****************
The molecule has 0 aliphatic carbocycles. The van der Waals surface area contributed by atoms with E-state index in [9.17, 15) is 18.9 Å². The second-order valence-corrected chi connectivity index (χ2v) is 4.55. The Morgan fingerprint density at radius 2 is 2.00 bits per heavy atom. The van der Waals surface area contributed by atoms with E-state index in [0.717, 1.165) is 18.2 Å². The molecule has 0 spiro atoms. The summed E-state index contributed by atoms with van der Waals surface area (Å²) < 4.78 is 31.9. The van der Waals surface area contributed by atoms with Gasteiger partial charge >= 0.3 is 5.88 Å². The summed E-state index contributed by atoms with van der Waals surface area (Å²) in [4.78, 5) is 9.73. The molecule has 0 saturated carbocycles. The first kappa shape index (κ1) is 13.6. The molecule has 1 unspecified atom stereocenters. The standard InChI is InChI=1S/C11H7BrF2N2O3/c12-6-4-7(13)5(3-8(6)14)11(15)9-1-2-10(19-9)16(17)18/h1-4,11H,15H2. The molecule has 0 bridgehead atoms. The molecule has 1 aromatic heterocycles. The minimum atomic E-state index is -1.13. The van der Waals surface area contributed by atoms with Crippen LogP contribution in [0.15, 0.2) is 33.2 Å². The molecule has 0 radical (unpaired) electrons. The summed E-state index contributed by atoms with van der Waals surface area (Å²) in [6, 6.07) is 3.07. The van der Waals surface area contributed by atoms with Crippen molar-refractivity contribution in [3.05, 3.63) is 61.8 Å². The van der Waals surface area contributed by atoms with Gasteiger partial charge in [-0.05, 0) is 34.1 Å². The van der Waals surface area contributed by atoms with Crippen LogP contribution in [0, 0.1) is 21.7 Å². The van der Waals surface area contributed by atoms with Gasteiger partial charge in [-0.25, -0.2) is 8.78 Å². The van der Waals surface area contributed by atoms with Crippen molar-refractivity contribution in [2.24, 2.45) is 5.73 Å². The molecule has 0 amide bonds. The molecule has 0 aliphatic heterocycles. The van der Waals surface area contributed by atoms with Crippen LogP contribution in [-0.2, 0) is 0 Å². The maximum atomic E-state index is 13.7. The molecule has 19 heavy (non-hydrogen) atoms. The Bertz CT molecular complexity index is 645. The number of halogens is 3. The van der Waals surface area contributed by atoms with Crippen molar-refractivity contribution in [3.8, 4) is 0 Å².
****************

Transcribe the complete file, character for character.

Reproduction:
The molecule has 0 aliphatic carbocycles. The van der Waals surface area contributed by atoms with E-state index in [9.17, 15) is 18.9 Å². The second-order valence-corrected chi connectivity index (χ2v) is 4.55. The Morgan fingerprint density at radius 2 is 2.00 bits per heavy atom. The van der Waals surface area contributed by atoms with E-state index in [0.717, 1.165) is 18.2 Å². The molecule has 0 spiro atoms. The summed E-state index contributed by atoms with van der Waals surface area (Å²) < 4.78 is 31.9. The van der Waals surface area contributed by atoms with Gasteiger partial charge >= 0.3 is 5.88 Å². The summed E-state index contributed by atoms with van der Waals surface area (Å²) in [4.78, 5) is 9.73. The molecule has 0 saturated carbocycles. The first kappa shape index (κ1) is 13.6. The molecule has 1 unspecified atom stereocenters. The standard InChI is InChI=1S/C11H7BrF2N2O3/c12-6-4-7(13)5(3-8(6)14)11(15)9-1-2-10(19-9)16(17)18/h1-4,11H,15H2. The molecule has 0 bridgehead atoms. The molecule has 1 aromatic heterocycles. The minimum atomic E-state index is -1.13. The van der Waals surface area contributed by atoms with Crippen LogP contribution in [0.15, 0.2) is 33.2 Å². The molecule has 0 radical (unpaired) electrons. The summed E-state index contributed by atoms with van der Waals surface area (Å²) in [6, 6.07) is 3.07. The van der Waals surface area contributed by atoms with Crippen molar-refractivity contribution in [3.05, 3.63) is 61.8 Å². The van der Waals surface area contributed by atoms with Gasteiger partial charge in [-0.05, 0) is 34.1 Å². The van der Waals surface area contributed by atoms with Crippen LogP contribution in [0, 0.1) is 21.7 Å². The van der Waals surface area contributed by atoms with Gasteiger partial charge in [-0.25, -0.2) is 8.78 Å². The van der Waals surface area contributed by atoms with Crippen molar-refractivity contribution in [2.24, 2.45) is 5.73 Å². The molecule has 0 amide bonds. The molecule has 0 aliphatic heterocycles. The van der Waals surface area contributed by atoms with Crippen LogP contribution in [-0.2, 0) is 0 Å². The maximum atomic E-state index is 13.7. The molecule has 19 heavy (non-hydrogen) atoms. The Bertz CT molecular complexity index is 645. The number of halogens is 3. The van der Waals surface area contributed by atoms with Crippen molar-refractivity contribution in [3.8, 4) is 0 Å².